Turning lemons into lemonade. What should you do if a man comes into your store, rants about women on dating sites not liking short guys, gets tackled, the whole thing is caught on video, and said video goes viral? Use it as a promotional offer. That’s what Bagel Boss owner Donald Rosner is doing after this exact scenario went down in one of his stores. Rosner has been vocal about the incident on Twitter and on Wednesday tweeted that anyone who mentions the video at Bagel Boss locations can get a free mini bagel. The store is also encouraging Twitter users to create memes in relation to the video and whoever makes the best one wins a Bagel Boss breakfast spread. After celebrity Chrissy Teigen tweeted about the incident, Bagel Boss manager Alex Rosner offered her a free meal in exchange for live-tweets.
Happening today: The White House social media summit. President Donald Trump plans to meet with prominent conservative social media figures – such as Project Veritas founder James O’Keefe and activists Bill Mitchell and Charlie Kirk – on Thursday to reiterate frustrations with big tech firms for allegedly suppressing conservative voices. Who is not invited? Twitter and Facebook.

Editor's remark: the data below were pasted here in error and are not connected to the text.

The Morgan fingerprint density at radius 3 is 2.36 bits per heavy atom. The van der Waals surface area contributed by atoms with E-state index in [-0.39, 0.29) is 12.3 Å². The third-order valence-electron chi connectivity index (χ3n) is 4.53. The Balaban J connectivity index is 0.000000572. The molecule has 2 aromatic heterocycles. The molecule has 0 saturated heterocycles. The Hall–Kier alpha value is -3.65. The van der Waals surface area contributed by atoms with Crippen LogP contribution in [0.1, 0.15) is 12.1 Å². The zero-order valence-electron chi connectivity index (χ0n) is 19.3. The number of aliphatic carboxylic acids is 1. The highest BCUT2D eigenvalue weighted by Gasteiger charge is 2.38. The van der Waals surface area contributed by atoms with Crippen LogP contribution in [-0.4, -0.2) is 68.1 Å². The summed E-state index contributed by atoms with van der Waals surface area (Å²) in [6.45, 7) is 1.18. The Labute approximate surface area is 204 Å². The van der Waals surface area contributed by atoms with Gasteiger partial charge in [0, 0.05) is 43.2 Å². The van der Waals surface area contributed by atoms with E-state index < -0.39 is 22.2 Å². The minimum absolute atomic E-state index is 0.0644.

Another acquisition for Vested. The financial communications firm has acquired a minority ownership stake in Caliber Corporate Advisers, a financial services marcomms shop. Last year, Vested acquired Templars Communications earlier this year, expanding its business into the U.K. PRWeek has the full story.
A longtime Text100 vet has resurfaced. Jeremy Woolf has joined Method Communications as New York GM, a newly created role. Woolf worked at Text100, which merged with Bite Global in Q1 to form Archetype, for more than a decade, most recently as SVP of North America business development and marketing leader. After exiting Text100 in 2017, he worked at WE Communications as EVP of strategy. Since last July, Woolf has been consulting. Here’s what he will be doing at Method.
American Hockey League app users got some aggressive push notifications on Wednesday. The messages, which all users could see, were aimed at HockeyTech CCO Stewart Zimmel and demanded $6,000 from him. "Also, I’m filing a workplace report against you for threatening to punch me in the throat [numerous] times," one message said. The AHL released a statement later on Wednesday apologizing to users and explaining that the issue of "unauthorized notifications" coming from the AHL app had been resolved. (New York Post)